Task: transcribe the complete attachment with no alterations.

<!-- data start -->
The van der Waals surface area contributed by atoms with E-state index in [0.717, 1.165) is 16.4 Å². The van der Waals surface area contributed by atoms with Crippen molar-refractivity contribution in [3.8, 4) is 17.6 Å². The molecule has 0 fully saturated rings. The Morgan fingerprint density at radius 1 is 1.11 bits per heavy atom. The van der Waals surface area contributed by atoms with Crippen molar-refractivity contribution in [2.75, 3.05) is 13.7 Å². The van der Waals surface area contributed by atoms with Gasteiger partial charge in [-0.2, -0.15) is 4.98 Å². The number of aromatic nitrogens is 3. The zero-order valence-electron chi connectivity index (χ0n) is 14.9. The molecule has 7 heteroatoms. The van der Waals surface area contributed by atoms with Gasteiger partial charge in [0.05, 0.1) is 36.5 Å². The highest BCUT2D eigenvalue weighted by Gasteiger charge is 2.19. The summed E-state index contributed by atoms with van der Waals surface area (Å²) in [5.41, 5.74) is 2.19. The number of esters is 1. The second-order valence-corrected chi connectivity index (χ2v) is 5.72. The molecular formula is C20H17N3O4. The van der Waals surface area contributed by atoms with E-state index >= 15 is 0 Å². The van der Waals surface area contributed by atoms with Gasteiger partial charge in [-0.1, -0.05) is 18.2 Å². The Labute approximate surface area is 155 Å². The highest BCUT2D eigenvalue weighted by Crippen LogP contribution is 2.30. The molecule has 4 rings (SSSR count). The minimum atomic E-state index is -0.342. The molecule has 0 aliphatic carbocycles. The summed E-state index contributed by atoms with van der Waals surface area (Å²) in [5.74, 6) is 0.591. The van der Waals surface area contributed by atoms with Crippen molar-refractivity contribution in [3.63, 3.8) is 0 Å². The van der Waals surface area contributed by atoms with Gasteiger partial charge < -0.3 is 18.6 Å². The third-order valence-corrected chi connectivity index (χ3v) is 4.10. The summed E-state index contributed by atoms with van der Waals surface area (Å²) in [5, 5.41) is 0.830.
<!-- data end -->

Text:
The van der Waals surface area contributed by atoms with E-state index in [0.717, 1.165) is 16.4 Å². The van der Waals surface area contributed by atoms with Crippen molar-refractivity contribution in [3.8, 4) is 17.6 Å². The molecule has 0 fully saturated rings. The Morgan fingerprint density at radius 1 is 1.11 bits per heavy atom. The van der Waals surface area contributed by atoms with Crippen molar-refractivity contribution in [2.75, 3.05) is 13.7 Å². The van der Waals surface area contributed by atoms with Gasteiger partial charge in [-0.2, -0.15) is 4.98 Å². The number of aromatic nitrogens is 3. The zero-order valence-electron chi connectivity index (χ0n) is 14.9. The molecule has 7 heteroatoms. The van der Waals surface area contributed by atoms with Gasteiger partial charge in [0.05, 0.1) is 36.5 Å². The highest BCUT2D eigenvalue weighted by Gasteiger charge is 2.19. The summed E-state index contributed by atoms with van der Waals surface area (Å²) in [5.41, 5.74) is 2.19. The number of esters is 1. The second-order valence-corrected chi connectivity index (χ2v) is 5.72. The molecular formula is C20H17N3O4. The van der Waals surface area contributed by atoms with E-state index >= 15 is 0 Å². The van der Waals surface area contributed by atoms with Gasteiger partial charge in [-0.1, -0.05) is 18.2 Å². The Labute approximate surface area is 155 Å². The highest BCUT2D eigenvalue weighted by Crippen LogP contribution is 2.30. The molecule has 4 rings (SSSR count). The minimum atomic E-state index is -0.342. The molecule has 0 aliphatic carbocycles. The summed E-state index contributed by atoms with van der Waals surface area (Å²) in [5.74, 6) is 0.591. The van der Waals surface area contributed by atoms with Crippen molar-refractivity contribution in [3.63, 3.8) is 0 Å². The van der Waals surface area contributed by atoms with Gasteiger partial charge < -0.3 is 18.6 Å². The third-order valence-corrected chi connectivity index (χ3v) is 4.10. The summed E-state index contributed by atoms with van der Waals surface area (Å²) in [5, 5.41) is 0.830.